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Joy. Shame about the chest strap present I got...

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DaveE128 [968 posts] 1 week ago
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I'm not sure whether this will be any more comfortable than a chest strap. I imagine it being more uncomfortable and more hassle with clothes. I think a really good watch sensor would be great, but my Garmin Vivosmart HR is inaccurate enough for me to still use a chest strap most of the time.  7

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kil0ran [638 posts] 1 week ago
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Interesting, clearly seeking to address the accuracy issues people report with smart watches with optical heart rate sensors when cycling. Upper arm might be a better option but then you run into issues with tight jerseys/skinsuits

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jn46 [4 posts] 1 week ago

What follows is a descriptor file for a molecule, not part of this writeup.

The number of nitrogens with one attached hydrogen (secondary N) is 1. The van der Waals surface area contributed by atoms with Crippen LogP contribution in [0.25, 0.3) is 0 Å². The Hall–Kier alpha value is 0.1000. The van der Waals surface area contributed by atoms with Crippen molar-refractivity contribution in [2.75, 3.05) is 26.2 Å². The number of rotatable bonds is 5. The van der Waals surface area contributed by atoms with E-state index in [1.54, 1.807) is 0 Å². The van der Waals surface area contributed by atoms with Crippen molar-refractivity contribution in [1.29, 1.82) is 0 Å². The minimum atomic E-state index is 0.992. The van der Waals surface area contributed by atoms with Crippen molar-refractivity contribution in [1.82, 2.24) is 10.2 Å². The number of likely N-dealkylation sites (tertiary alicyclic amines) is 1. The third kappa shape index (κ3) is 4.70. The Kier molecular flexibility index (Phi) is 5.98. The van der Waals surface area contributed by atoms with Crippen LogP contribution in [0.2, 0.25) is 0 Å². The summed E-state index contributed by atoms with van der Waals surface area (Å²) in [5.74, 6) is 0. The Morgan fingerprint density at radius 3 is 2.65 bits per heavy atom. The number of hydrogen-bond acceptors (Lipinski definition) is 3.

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Interesting summer tan lines.

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rjfrussell [426 posts] 1 week ago
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Does anyone know:

 

(a)  how accurate the Apple Watch HRM is and

(b) does it talk to Garmin and/or Wahoo computers/ apps?

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hirsute [59 posts] 1 week ago
1 like
rjfrussell wrote:

Does anyone know:

 

(a)  how accurate the Apple Watch HRM is and

(b) does it talk to Garmin and/or Wahoo computers/ apps?

Wahoo works with BTLE and ANT+ devices, so if apple is either, then it will work. Then again it's apple, so you probably need an expensive proprietary app.

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mrtrilby [16 posts] 1 week ago
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rjfrussell wrote:

Does anyone know:

 

(a)  how accurate the Apple Watch HRM is and

(b) does it talk to Garmin and/or Wahoo computers/ apps?

(A) If you’re riding out on the road, my experience of the Apple Watch HRM is that it’s terrible - only occasional readings so pretty much zero use. On a turbo, it works much better. 

(B) It won’t broadcast HR to any external device besides the iPhone, but it will send HR data to apps running on the watch or phone such as Strava.